One hundred years of John Deere tractors will be on show at the John Deere 50 Celebration & Heritage Event at Langar near Nottingham on September 24 and 25, 2016, when John Deere Limited publicly celebrates its 50th anniversary in the UK and Ireland.John Deere customers and fans are invited to join the anniversary celebrations by registering their attendance on the John Deere website at www.JohnDeere.co.uk/50years, with a chance to win special 50th anniversary merchandise in a prize draw.As well as trade stands, static machinery exhibits and working demonstrations of tractors and implements, this special free outdoor event will feature activities and entertainment for all the family. These will include archery, laser clay shooting, falconry and skydiving displays, synchronised kite flying and live music. There will also be a range of local food and produce as well as a licensed bar.A parade of 50 vintage, classic and modern John Deere tractors and machinery will start with a 1916 Overtime Model R tractor, belonging to Lincolnshire farm manager Malcolm Robinson. This will also include the iconic 4020 tractor, marking the beginnings of John Deere Limited at Langar in 1966, and represent every decade up to the present day, finishing with John Deere’s new flagship 620hp four-track 9620RX.The Overtime tractor was given credit for helping the World War I effort by putting in many hours of overtime producing food for the war zone and the home front. John Deere’s first step into tractor production worldwide came in 1918 when the US company bought the Overtime’s manufacturer, the Waterloo Gasoline Traction Engine Company in Iowa, who also made the Waterloo Boy. This machine’s simple two-cylinder design became a feature of John Deere tractors for another four decades.Later in the 20th century, John Deere three wheel, high clearance tractors came into East Anglia from America at the end of the Second World War under the Lend-Lease deal. For a short time in the early 1960s, a few dealers sold large John Deere tractors such as the 4010 – the UK’s first 100hp tractor – and 5010. These were imported from the USA by Lundell (Great Britain) Ltd of Edenbridge in Kent, who initially pioneered the use of large horsepower tractors in the UK, and who were bought by John Deere in 1962.John Deere Limited started trading from Langar in January 1966, and the original premises are still in use today as the company’s visitor centre and national parts distribution centre. Of the original dealers who continued with the new company from that date, two are still John Deere dealers today and are owned by the same families – Ben Burgess in Norfolk and L E Tuckwell in Suffolk.In addition to the 4020 tractor, several of the machines that represented the John Deere Limited product line in 1966 will also be at the event, including the first 5010 and 5020 tractors sold in the UK, ploughs, the C10 cultivator and the 530 and 630 combine harvesters.“Aside from the historic two-cylinder John Deere tractors on display, the main focus of the event is to gather together examples of John Deere tractors and machinery sold through John Deere’s UK and Irish dealers from 1966 to 2016,” says heritage event organiser Peter Leech.“At the moment we have registered tractors for every decade from the 1940s, but we would still love to hear from anyone with more recent machines, especially classic models from the 1980s and 1990s – even up to the modern 30 Series tractors. It’s an event for everyone, so tractors of all ages are welcome.”Owners of old and new John Deere machines who would like to attend the event should submit an application form, downloadable from www.JohnDeere.co.uk/50years. The website also features more details of the history of John Deere Limited in the UK and Ireland, together with a timeline of key dates.
John Deere has added three new models to its ever growing Gator crossover 4x4 utility vehicle range for 2016, including a more affordable mid-size machine.The Gator XUV 590i and 590i S4 four-passenger utility vehicles are designed for customers seeking a combination of performance and comfort, with a range of customisation and attachment options. Equipped with a powerful twin-cylinder 32hp, 586cc petrol engine and independent four-wheel suspension, the XUV 590i can accelerate quickly to a top speed of over 45mph.Both models are equipped as standard with power steering and an 875W/65A alternator to run auxiliary attachments such as lights, winches and sprayers without the risk of discharging the battery.Ground clearance is a minimum of 267mm (10.5in) on the 590i, which has a load capacity of 363kg and a towing capacity of 499kg. The S4 version has a ground clearance of 236mm (9.3in), a load capacity of 544kg with the rear passenger seat folded down, and is also capable of towing up to 499kg.Drivers and passengers alike will appreciate the low noise and vibration levels of these new Gators, which are achieved by isolating the powertrain and utilising sound-dampening material around the engine and continuously variable transmission (CVT) intakes.Other features on these two models include class-leading ergonomics and legroom, a large 28-litre fuel tank and a backlit instrument cluster that provides vehicle information such as speed, engine rpm, fuel level, coolant temperature and warning lights that include power steering plus seat belt and maintenance reminders.In addition to the two XUV 590i Gators, the new mid-size XUV 560 is aimed at those looking for a more affordable 4x4 utility vehicle but with the same levels of comfort and versatility expected of John Deere’s popular Gator range. Like the XUV 590i two-person Gator, this model also has a minimum ground clearance of 267mm (10.5in), plus load and towing capacities of 363 and 499kg respectively.Features on this machine include an ergonomic operator station, a quiet 16hp, 570cc V-twin petrol engine providing swift acceleration to a top speed of 28mph, independent four-wheel suspension and multiple attachment options. The carburettor is tuned for rapid throttle response, reliable cold-weather starting, smooth mid-range power delivery and quiet idling.The XUV 560’s roll-over protective structure provides easy entry and exit, three-point seat belts and side grab handles to ensure the operator and passenger are safe and well protected.This model also offers sealed underhood storage and features a large, one-piece cargo box made of a composite material that eliminates rust and dents and reduces noise. The truck-like tailgate can be opened with one hand, or removed for easier cleaning of the cargo area and to carry longer items.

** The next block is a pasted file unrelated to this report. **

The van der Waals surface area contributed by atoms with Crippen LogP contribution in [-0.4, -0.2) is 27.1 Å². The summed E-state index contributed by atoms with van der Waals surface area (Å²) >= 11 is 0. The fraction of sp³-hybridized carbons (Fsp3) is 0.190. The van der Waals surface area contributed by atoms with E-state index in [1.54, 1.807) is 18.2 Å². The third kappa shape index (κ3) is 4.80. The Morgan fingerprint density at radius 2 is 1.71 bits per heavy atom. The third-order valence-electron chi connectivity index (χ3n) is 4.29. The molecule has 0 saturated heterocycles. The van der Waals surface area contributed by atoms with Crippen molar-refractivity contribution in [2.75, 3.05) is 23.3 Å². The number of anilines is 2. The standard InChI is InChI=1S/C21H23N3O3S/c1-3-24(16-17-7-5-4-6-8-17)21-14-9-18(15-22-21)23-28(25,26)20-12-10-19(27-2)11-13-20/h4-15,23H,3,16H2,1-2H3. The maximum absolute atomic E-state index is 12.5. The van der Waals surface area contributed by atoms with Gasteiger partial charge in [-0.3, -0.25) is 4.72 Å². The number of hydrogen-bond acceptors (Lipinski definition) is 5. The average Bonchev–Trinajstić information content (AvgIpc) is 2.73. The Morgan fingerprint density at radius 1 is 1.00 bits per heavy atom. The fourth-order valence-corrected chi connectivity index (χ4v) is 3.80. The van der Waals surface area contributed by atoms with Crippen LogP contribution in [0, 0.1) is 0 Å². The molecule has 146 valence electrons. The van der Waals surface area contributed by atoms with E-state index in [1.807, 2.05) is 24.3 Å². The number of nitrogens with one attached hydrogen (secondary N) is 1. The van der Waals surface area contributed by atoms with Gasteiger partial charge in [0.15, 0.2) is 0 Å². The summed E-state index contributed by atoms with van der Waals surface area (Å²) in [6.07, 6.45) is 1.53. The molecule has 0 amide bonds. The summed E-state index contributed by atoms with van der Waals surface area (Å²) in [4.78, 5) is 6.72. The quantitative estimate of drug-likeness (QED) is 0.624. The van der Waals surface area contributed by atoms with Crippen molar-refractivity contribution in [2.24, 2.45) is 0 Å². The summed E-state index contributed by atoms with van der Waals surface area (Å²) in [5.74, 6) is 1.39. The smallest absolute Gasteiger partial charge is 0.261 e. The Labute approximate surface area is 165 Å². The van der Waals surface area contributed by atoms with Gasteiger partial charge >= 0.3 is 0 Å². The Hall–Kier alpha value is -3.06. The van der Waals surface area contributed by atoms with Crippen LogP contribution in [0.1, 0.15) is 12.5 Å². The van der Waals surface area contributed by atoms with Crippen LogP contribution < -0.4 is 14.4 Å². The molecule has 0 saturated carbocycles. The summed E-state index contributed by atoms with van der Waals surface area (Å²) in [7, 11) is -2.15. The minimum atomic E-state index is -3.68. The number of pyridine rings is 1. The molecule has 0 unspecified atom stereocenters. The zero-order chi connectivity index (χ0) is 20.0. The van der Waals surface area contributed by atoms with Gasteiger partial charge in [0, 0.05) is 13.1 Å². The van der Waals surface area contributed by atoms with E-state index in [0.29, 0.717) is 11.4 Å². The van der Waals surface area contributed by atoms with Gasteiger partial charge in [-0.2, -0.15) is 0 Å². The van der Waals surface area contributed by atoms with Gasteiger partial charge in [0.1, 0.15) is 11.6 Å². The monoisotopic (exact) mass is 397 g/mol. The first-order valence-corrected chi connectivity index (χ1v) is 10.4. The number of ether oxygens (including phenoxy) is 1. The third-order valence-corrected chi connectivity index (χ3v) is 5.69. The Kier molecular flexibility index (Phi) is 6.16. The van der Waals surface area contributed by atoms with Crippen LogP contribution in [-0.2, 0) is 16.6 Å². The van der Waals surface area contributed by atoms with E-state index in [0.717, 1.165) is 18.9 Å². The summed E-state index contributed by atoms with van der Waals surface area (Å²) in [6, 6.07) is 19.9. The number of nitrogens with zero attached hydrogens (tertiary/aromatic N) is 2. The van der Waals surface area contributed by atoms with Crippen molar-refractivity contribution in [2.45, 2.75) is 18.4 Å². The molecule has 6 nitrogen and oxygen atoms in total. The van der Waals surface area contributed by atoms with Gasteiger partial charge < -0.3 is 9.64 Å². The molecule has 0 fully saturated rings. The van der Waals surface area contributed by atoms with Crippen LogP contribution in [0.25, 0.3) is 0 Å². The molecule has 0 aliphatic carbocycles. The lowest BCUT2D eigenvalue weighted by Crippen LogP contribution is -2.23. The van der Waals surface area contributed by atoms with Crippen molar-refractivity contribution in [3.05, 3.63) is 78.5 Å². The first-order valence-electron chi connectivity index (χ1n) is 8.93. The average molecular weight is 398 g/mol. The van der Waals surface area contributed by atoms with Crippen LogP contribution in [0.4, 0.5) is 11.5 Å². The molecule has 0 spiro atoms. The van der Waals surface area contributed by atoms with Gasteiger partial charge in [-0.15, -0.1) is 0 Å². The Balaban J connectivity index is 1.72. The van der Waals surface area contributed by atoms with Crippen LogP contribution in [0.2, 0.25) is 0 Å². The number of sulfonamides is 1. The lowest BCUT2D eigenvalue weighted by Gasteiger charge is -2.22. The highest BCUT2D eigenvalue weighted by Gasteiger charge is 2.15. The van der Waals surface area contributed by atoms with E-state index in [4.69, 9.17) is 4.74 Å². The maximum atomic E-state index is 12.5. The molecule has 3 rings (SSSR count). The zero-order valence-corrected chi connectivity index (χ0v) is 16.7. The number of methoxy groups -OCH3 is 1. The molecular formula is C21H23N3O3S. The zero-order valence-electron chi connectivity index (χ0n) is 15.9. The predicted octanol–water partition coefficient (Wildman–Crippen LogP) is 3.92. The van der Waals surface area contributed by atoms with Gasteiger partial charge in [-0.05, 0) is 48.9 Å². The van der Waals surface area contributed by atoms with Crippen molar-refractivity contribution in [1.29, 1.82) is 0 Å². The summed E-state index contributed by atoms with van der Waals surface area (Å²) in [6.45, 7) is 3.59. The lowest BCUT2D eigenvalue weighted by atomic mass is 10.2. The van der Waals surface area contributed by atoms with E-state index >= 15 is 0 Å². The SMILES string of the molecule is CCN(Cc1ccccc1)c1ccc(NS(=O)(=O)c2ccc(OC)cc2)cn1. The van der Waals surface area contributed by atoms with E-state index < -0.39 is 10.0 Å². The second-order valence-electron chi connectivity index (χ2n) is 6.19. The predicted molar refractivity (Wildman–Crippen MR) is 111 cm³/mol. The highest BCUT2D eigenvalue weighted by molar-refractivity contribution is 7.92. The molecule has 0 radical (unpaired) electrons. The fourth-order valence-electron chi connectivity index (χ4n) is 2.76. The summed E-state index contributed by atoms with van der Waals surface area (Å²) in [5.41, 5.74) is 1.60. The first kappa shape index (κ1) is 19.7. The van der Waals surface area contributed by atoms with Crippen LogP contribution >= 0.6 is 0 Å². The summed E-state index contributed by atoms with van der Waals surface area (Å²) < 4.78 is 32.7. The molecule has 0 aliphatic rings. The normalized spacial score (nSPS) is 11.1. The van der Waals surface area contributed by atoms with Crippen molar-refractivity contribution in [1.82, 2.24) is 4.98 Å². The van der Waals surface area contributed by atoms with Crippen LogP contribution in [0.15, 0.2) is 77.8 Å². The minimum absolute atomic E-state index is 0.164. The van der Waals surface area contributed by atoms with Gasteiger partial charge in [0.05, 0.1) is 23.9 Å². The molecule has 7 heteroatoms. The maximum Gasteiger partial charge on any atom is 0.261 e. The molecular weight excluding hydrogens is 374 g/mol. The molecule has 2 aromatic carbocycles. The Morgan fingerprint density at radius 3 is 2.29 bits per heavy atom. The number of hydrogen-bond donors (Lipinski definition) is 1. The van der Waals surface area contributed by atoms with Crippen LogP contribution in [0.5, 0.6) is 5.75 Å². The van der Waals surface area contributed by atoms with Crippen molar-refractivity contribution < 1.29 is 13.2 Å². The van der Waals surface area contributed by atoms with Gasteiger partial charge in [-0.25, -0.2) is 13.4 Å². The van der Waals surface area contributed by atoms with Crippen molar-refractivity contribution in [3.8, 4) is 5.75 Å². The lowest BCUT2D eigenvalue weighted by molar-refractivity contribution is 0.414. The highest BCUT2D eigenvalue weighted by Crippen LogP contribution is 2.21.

A 78-year old Staffordshire man achieved one of his life’s ambitions when he took two John Deere tractors, spanning 50 years of production, for a spin at the company’s UK headquarters in Langar, Nottingham last month.“I’ve driven most things in my time but never a tractor of any description, and it has always been my dream to drive a John Deere,” says Tony Hales. Tony is a retired production director from Newcastle-under-Lyme who spent 50 years working in the ceramics industry in Stoke-on-Trent, and he has been married to his wife Ann for 54 years.“I only ever wanted to be a farmer from when I was a small boy. I spent much of my childhood riding around with the son of a neighbour who owned three cattle lorries, visiting cattle marts and even abattoirs.“My father spent a lifetime at Wedgwood, and I never wanted to follow in his footsteps. However, when I was old enough to start work he said that farm labouring wouldn’t pay and I had to get a proper job, so I became a copper plate engraver by trade and ended up working for Spode and then Chatsworth Bathrooms for the next five decades.”Tony and his grandson James Ackerley, who thought of the idea, were invited to visit Langar by the company’s product marketing manager Mark James, who collects and restores vintage and classic John Deere tractors in his spare time. Mark arranged for Tony to drive a modern 6175R tractor and the UK branch’s pride and joy, a specially restored 4020 model (nicknamed BEV after its number plate) dating from 1966, when John Deere Limited first started trading from the same premises.Mark was initially contacted by Tony’s daughter Elizabeth Ackerley, who wrote: “My story is that my father has always had one wish and it is to drive an old fashioned John Deere tractor. I would love to make this dream come true for my dad. He has recently been diagnosed with stomach cancer and he is due to start some chemotherapy soon, but he still desperately wants to come.”“I’ve always wanted to drive a John Deere tractor, nothing else would do, although there were very few if any around in my youth – they were all Fordson Majors and Little Grey Fergies,” says Tony. “We’ve always talked about John Deeres in the family, and my grandson James bought me a scale Model L vintage tractor a few years ago as a present. For some reason I’ve always been attracted by the colour scheme – they mustn’t ever change it!“Driving the two tractors, it makes you realise just how things have moved on over the last 50 years. For comfort I preferred the modern tractor, obviously, but I should need six months to learn how to use all the electronics! It was also very noticeable how hard it was to change gear in the older model, but I really enjoyed driving them both, it was an absolute pleasure and definitely worth coming.“For a world-renowned company like John Deere to respond like this to my daughter’s request and be so helpful, it was really appreciated by the whole family. That’s a life’s ambition fulfilled, so I’m very happy.”The family has been invited back to Langar to take part in John Deere Limited’s 50th anniversary celebrations, which take place on the weekend of 24th & 25th September 2016. One hundred years of John Deere tractors will be represented at this special outdoor field show, which will also feature working demonstrations and displays, entertainment and activities for all the family. To register for this free event, visit the website at www.JohnDeere.co.uk/50years